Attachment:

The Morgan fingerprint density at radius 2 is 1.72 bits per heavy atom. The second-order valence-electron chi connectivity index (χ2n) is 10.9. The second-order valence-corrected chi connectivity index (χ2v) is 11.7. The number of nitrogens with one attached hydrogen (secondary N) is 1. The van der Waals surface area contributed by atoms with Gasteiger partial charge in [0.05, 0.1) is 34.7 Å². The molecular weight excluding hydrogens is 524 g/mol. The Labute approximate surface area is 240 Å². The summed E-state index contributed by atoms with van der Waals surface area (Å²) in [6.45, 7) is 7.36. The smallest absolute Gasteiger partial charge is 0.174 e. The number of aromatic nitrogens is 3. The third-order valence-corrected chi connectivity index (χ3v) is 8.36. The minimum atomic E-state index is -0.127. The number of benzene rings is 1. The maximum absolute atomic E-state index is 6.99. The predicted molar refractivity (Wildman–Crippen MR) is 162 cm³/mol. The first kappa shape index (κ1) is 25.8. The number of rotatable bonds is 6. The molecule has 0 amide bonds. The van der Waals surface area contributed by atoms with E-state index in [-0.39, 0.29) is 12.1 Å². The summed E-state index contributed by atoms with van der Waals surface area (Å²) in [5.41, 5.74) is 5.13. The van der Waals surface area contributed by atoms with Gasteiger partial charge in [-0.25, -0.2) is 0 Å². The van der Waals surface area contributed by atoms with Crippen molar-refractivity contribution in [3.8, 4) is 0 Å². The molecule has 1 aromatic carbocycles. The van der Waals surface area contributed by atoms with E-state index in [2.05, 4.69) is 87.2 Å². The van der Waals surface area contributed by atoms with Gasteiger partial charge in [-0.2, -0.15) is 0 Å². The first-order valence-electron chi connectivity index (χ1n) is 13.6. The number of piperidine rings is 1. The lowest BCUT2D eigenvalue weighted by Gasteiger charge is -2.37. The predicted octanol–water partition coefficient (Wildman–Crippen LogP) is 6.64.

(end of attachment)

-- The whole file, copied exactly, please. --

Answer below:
The Morgan fingerprint density at radius 2 is 1.72 bits per heavy atom. The second-order valence-electron chi connectivity index (χ2n) is 10.9. The second-order valence-corrected chi connectivity index (χ2v) is 11.7. The number of nitrogens with one attached hydrogen (secondary N) is 1. The van der Waals surface area contributed by atoms with Gasteiger partial charge in [0.05, 0.1) is 34.7 Å². The molecular weight excluding hydrogens is 524 g/mol. The Labute approximate surface area is 240 Å². The summed E-state index contributed by atoms with van der Waals surface area (Å²) in [6.45, 7) is 7.36. The smallest absolute Gasteiger partial charge is 0.174 e. The number of aromatic nitrogens is 3. The third-order valence-corrected chi connectivity index (χ3v) is 8.36. The minimum atomic E-state index is -0.127. The number of benzene rings is 1. The maximum absolute atomic E-state index is 6.99. The predicted molar refractivity (Wildman–Crippen MR) is 162 cm³/mol. The first kappa shape index (κ1) is 25.8. The number of rotatable bonds is 6. The molecule has 0 amide bonds. The van der Waals surface area contributed by atoms with E-state index in [-0.39, 0.29) is 12.1 Å². The summed E-state index contributed by atoms with van der Waals surface area (Å²) in [5.41, 5.74) is 5.13. The van der Waals surface area contributed by atoms with Gasteiger partial charge in [-0.25, -0.2) is 0 Å². The van der Waals surface area contributed by atoms with Crippen molar-refractivity contribution in [3.8, 4) is 0 Å². The molecule has 1 aromatic carbocycles. The van der Waals surface area contributed by atoms with E-state index in [2.05, 4.69) is 87.2 Å². The van der Waals surface area contributed by atoms with Gasteiger partial charge in [-0.2, -0.15) is 0 Å². The first-order valence-electron chi connectivity index (χ1n) is 13.6. The number of piperidine rings is 1. The lowest BCUT2D eigenvalue weighted by Gasteiger charge is -2.37. The predicted octanol–water partition coefficient (Wildman–Crippen LogP) is 6.64.